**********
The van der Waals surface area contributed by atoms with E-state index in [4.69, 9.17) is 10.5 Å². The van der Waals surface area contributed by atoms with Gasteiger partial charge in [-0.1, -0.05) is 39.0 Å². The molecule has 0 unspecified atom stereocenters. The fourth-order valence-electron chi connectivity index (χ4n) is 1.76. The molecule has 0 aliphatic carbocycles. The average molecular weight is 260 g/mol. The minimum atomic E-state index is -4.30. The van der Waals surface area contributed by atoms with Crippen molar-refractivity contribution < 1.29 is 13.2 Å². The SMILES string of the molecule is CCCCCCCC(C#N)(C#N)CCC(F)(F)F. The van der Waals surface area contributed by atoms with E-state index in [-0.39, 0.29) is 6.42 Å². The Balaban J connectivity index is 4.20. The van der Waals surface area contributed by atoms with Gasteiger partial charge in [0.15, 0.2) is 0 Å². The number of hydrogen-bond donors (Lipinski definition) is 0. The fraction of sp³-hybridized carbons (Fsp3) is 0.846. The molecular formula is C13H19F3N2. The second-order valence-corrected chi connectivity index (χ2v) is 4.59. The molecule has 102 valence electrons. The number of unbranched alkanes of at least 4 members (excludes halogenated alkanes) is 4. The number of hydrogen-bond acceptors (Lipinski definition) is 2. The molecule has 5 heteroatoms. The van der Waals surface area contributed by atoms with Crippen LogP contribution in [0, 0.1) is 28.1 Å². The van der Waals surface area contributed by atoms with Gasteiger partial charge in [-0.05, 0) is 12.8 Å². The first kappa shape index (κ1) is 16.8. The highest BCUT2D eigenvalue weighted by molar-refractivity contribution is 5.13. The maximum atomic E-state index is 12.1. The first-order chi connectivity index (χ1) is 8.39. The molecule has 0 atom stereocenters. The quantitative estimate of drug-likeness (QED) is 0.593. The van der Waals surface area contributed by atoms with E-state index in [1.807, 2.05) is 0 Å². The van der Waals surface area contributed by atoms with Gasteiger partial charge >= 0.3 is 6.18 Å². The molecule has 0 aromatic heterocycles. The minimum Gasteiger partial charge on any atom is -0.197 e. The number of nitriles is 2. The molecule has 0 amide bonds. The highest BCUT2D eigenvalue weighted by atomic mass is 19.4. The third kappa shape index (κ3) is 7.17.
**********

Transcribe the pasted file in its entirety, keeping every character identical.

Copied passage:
The van der Waals surface area contributed by atoms with E-state index in [4.69, 9.17) is 10.5 Å². The van der Waals surface area contributed by atoms with Gasteiger partial charge in [-0.1, -0.05) is 39.0 Å². The molecule has 0 unspecified atom stereocenters. The fourth-order valence-electron chi connectivity index (χ4n) is 1.76. The molecule has 0 aliphatic carbocycles. The average molecular weight is 260 g/mol. The minimum atomic E-state index is -4.30. The van der Waals surface area contributed by atoms with Crippen molar-refractivity contribution < 1.29 is 13.2 Å². The SMILES string of the molecule is CCCCCCCC(C#N)(C#N)CCC(F)(F)F. The van der Waals surface area contributed by atoms with E-state index in [-0.39, 0.29) is 6.42 Å². The Balaban J connectivity index is 4.20. The van der Waals surface area contributed by atoms with Gasteiger partial charge in [0.15, 0.2) is 0 Å². The number of hydrogen-bond donors (Lipinski definition) is 0. The fraction of sp³-hybridized carbons (Fsp3) is 0.846. The molecular formula is C13H19F3N2. The second-order valence-corrected chi connectivity index (χ2v) is 4.59. The molecule has 102 valence electrons. The number of unbranched alkanes of at least 4 members (excludes halogenated alkanes) is 4. The number of hydrogen-bond acceptors (Lipinski definition) is 2. The molecule has 5 heteroatoms. The van der Waals surface area contributed by atoms with Crippen LogP contribution in [0, 0.1) is 28.1 Å². The van der Waals surface area contributed by atoms with Gasteiger partial charge in [-0.05, 0) is 12.8 Å². The first kappa shape index (κ1) is 16.8. The highest BCUT2D eigenvalue weighted by molar-refractivity contribution is 5.13. The maximum atomic E-state index is 12.1. The first-order chi connectivity index (χ1) is 8.39. The molecule has 0 atom stereocenters. The quantitative estimate of drug-likeness (QED) is 0.593. The van der Waals surface area contributed by atoms with E-state index in [1.807, 2.05) is 0 Å². The van der Waals surface area contributed by atoms with Gasteiger partial charge >= 0.3 is 6.18 Å². The molecule has 0 aromatic heterocycles. The minimum Gasteiger partial charge on any atom is -0.197 e. The number of nitriles is 2. The molecule has 0 amide bonds. The highest BCUT2D eigenvalue weighted by atomic mass is 19.4. The third kappa shape index (κ3) is 7.17.